Groups cast doubt on validity of state hospital’s electrotherapy consent forms
Here’s an article I found on the Austin American-Statesman that talks about the efficacy of the consent forms for controversial treatments on mentally ill patients. I have often wondered about the use of consent forms on the floridly psychotic and the legalities of such use. It seems others are wondering also. Please read this article and tell me what you think.
By Andrea Ball
Updated: 11:25 p.m. Thursday, May 31, 2012
Published: 8:05 p.m. Thursday, May 31, 2012
Texas’ public psychiatric hospitals never should have used a controversial treatment on more than 120 aggressive patients because the consent forms they signed did not spell out potential side effects and other information required under state rules, mental health watchdogs said this week.
Patients who received cranial electrotherapy stimulation at North Texas State Hospital in Vernon were not told in writing that the treatment can cause headaches, nausea, dizziness and skin irritation, said Beth Mitchell, a lawyer with Disability Rights Texas, a federally funded mental health advocacy group. The consent form — a copy of which was obtained by the Austin American-Statesman — also fails to mention alternative treatments and the condition that is being targeted.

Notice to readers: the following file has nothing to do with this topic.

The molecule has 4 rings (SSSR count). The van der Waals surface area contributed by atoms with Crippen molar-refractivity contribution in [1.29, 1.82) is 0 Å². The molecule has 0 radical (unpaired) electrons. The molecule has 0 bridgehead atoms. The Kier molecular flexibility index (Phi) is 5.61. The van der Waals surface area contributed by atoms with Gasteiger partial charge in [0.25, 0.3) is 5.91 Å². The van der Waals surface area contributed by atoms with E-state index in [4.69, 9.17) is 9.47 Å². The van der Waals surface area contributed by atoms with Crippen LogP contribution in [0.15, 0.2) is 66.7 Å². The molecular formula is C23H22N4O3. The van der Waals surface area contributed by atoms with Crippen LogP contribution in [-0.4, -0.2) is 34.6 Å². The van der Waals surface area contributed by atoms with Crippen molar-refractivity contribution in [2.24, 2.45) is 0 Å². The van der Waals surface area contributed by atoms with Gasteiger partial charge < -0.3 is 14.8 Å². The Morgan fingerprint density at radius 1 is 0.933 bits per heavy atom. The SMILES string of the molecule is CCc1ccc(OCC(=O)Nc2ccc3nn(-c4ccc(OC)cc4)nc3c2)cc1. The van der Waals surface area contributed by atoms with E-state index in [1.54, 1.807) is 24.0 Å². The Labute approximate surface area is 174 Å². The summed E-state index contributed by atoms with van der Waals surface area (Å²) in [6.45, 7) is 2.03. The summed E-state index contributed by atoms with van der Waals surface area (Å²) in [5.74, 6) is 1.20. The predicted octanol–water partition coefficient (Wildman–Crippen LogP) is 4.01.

But state officials say the form was adequate and is just one piece of the informed consent process.
“The form alone may not be the full picture,” said Carrie Williams, spokeswoman for the Department of State Health Services, which oversees the 10 public psychiatric hospitals. “Risks, benefits and alternatives could have been laid out verbally and documented in the progress notes.”
Challenges to the validity of the consent forms come several weeks after health department officials said they learned that a North Texas State Hospital psychiatrist had conducted unauthorized research on the use of cranial electrotherapy stimulation on violent, mentally ill patients.
The consent forms go to the heart of the questions advocates have posed on the issue: Did the patients understand and willingly agree to the treatment? Or were they being used as research subjects without regard to their civil rights?
“Honestly, I just don’t understand how this could happen,” Mitchell said. “I think there was a breakdown across the board here.”
State officials say they are still trying to determine whether …[read more]
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From the authorAs a psychiatric nurse for the last 20 years, I have seen many changes in the way we, as a population, view and respond to those we deem "mentally ill". I know that anyone, anywhere can be affected by mental illness, just like anyone, anywhere can become diabetic. I know that we need to treat these people as we, ourselves, would want to be treated. Mental illness is real and it affects numerous homes and families around the world. We need to see the mentally ill as real people with a serious, chronic illness that needs ongoing treatment and care. We owe it to all of those families to provide it and to give them solace from the sometimes frightening events faced by the mental patient out in our communities.
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